In 2019, Lowell, Long Beach, and Los Angeles passed resolutions proclaiming April 17th as Cambodian Genocide Remembrance Day. In 2023, the Massachusetts legislature passed legislation authored by State Representative Vanna Howard, the first Cambodian American woman elected to a state legislature in the nation, and supported by State Representative Rady Mom, the first Cambodian American elected to a state legislature, to do the same.

“Today marks the 49th anniversary of the Cambodian genocide, when the Khmer Rouge took control of Cambodia and murdered close to 2 million Cambodians over the next four years, including many of my most precious family members,” said State Representative Howard. “The remembrance is certainly an important acknowledgement of all the survivors in our community. While we recommit ourselves to never forget the lives lost, we must also remain dedicated to ensuring that such an event never happens again, and that Cambodia will return to a free and fair democratic society, sooner than later. As a genocide survivor, I’m very proud the Massachusetts Legislature, for the first time in the history of Massachusetts, passed a House Resolution proclaiming April 17th as Cambodian Genocide Remembrance Day last year, and I’m pleased to see Congresswoman Trahan filing similar legislation at the federal level.”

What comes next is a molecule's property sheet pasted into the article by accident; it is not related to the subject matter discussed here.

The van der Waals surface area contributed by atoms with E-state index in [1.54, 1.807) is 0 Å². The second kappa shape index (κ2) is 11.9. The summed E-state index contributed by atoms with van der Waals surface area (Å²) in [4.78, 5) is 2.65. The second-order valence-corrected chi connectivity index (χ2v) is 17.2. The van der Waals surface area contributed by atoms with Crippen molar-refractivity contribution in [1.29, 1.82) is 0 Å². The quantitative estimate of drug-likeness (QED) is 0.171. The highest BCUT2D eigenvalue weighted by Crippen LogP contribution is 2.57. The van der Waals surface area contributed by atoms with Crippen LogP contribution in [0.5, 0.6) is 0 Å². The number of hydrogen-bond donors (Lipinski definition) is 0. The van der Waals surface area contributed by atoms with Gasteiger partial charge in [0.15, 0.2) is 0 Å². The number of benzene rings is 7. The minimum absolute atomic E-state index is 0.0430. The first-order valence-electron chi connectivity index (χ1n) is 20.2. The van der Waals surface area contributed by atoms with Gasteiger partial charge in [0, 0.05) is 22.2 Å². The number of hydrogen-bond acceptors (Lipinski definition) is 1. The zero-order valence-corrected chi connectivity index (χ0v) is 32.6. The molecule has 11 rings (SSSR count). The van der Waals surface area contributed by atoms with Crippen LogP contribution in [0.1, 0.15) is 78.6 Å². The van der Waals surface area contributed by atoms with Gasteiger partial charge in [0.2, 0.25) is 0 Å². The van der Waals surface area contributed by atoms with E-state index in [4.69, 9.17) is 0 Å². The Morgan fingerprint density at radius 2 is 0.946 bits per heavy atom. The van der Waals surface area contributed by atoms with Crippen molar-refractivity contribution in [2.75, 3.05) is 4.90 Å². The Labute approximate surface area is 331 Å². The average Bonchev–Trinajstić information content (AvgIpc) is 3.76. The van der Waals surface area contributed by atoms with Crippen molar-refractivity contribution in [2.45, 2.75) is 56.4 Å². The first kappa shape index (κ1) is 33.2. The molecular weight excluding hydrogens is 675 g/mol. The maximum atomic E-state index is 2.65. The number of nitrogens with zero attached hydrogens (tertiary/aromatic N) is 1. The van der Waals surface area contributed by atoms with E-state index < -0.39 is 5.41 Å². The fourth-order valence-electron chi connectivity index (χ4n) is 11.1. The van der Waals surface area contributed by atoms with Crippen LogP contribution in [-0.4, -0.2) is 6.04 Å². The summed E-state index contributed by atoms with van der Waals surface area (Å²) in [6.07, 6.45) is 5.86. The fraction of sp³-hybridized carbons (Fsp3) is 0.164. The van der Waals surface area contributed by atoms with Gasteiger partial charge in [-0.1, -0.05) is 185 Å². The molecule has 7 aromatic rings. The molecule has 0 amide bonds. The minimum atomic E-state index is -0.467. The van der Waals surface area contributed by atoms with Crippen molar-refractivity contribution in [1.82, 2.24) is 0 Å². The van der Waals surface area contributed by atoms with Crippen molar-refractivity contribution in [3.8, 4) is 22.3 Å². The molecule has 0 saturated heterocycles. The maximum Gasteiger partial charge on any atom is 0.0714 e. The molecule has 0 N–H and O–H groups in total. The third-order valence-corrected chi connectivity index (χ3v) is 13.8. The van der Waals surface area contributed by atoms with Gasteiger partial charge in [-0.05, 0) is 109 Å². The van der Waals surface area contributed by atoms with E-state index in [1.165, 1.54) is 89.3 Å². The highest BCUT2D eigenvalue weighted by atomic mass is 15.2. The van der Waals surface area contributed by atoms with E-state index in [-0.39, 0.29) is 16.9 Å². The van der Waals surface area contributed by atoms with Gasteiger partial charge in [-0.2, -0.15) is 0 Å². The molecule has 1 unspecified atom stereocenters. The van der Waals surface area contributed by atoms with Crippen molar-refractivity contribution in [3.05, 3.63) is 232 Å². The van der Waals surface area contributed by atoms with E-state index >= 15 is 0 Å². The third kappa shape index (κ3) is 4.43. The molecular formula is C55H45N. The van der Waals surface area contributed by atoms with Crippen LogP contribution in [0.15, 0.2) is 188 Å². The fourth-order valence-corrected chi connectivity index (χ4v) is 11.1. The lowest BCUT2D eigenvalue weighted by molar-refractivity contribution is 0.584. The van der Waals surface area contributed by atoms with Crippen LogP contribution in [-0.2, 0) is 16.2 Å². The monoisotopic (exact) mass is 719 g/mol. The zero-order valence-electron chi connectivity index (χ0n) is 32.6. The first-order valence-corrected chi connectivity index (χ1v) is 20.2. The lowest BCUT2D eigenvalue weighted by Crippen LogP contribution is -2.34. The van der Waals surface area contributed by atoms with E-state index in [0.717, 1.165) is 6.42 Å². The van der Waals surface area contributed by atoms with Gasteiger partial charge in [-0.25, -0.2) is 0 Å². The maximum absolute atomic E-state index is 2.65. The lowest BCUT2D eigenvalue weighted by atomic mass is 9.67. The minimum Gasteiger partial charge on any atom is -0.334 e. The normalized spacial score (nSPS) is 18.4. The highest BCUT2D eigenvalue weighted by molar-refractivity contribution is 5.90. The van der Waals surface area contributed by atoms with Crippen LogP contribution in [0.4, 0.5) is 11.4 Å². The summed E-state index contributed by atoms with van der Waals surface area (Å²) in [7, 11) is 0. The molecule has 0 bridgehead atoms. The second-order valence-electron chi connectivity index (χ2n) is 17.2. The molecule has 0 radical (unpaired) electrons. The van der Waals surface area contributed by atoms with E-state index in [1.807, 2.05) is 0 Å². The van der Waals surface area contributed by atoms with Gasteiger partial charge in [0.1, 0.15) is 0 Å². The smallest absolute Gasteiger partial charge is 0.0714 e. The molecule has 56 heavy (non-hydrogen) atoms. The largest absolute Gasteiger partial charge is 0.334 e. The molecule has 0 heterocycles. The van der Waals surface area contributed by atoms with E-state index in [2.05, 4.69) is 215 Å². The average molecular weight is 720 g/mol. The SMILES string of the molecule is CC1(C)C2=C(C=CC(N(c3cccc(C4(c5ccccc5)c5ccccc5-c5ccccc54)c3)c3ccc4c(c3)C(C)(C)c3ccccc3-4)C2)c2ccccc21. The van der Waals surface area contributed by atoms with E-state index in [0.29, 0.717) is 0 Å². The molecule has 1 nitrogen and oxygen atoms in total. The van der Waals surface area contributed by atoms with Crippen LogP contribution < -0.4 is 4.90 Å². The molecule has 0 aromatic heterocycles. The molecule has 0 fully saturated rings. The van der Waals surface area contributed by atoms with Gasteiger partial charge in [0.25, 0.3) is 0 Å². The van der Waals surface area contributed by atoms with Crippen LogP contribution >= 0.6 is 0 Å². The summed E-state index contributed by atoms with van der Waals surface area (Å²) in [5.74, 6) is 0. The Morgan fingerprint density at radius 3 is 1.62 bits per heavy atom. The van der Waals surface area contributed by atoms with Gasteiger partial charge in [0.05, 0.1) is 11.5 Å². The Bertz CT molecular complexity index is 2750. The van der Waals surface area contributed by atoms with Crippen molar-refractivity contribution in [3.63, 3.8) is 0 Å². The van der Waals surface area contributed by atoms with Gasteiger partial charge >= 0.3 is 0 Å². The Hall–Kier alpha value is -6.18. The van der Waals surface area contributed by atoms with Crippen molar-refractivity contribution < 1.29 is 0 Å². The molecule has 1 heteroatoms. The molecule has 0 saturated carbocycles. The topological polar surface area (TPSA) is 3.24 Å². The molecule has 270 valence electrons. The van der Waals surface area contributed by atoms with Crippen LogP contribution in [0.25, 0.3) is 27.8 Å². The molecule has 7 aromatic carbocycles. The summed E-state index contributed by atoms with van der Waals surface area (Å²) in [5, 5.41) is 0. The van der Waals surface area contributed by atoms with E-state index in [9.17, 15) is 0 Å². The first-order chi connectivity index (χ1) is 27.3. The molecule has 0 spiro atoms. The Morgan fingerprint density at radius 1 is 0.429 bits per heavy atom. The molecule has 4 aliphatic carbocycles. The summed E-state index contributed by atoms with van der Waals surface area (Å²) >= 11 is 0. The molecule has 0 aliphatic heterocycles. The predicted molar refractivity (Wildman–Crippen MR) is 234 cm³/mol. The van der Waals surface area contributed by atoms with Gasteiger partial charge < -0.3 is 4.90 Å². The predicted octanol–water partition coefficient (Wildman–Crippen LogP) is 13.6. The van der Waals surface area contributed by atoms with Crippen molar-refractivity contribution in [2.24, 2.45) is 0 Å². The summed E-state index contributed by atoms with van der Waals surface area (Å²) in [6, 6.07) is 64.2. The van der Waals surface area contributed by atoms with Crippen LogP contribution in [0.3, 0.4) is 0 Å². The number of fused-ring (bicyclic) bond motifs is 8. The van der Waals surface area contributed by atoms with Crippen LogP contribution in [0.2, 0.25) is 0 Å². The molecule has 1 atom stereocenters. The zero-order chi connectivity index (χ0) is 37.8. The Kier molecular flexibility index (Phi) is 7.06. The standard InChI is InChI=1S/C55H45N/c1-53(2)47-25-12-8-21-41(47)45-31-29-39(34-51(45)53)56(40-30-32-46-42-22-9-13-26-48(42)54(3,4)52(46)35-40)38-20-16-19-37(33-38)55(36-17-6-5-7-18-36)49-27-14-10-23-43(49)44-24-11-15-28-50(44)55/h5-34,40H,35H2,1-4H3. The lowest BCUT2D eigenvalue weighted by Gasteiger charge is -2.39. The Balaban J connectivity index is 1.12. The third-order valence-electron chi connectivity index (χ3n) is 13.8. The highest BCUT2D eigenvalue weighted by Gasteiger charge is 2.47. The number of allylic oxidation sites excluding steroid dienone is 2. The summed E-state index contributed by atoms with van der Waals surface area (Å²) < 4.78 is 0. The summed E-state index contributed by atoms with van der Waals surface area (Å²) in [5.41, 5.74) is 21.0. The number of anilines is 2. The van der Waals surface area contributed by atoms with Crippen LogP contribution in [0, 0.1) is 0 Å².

“As a survivor of the savage Khmer Rouge Genocide, who has the privilege of representing many other survivors in the Massachusetts House of Representatives, our history and our pain must never be forgotten. This resolution acknowledges the resiliency of the Cambodian people who survived this historic atrocity and pays respect to the all too many lives that were lost. I commend Congresswoman Lori Trahan for taking the lead on this important resolution,” said State Representative Mom.

Last year, Trahan and Congressman Chris Smith (R-NJ-04), as well as Senator Edward J. Markey (D-MA), reintroduced the Cambodia Democracy and Human Rights Act, bipartisan and bicameral legislation to hold the Cambodian government accountable for abuses and corruption that undermine democracy and human rights.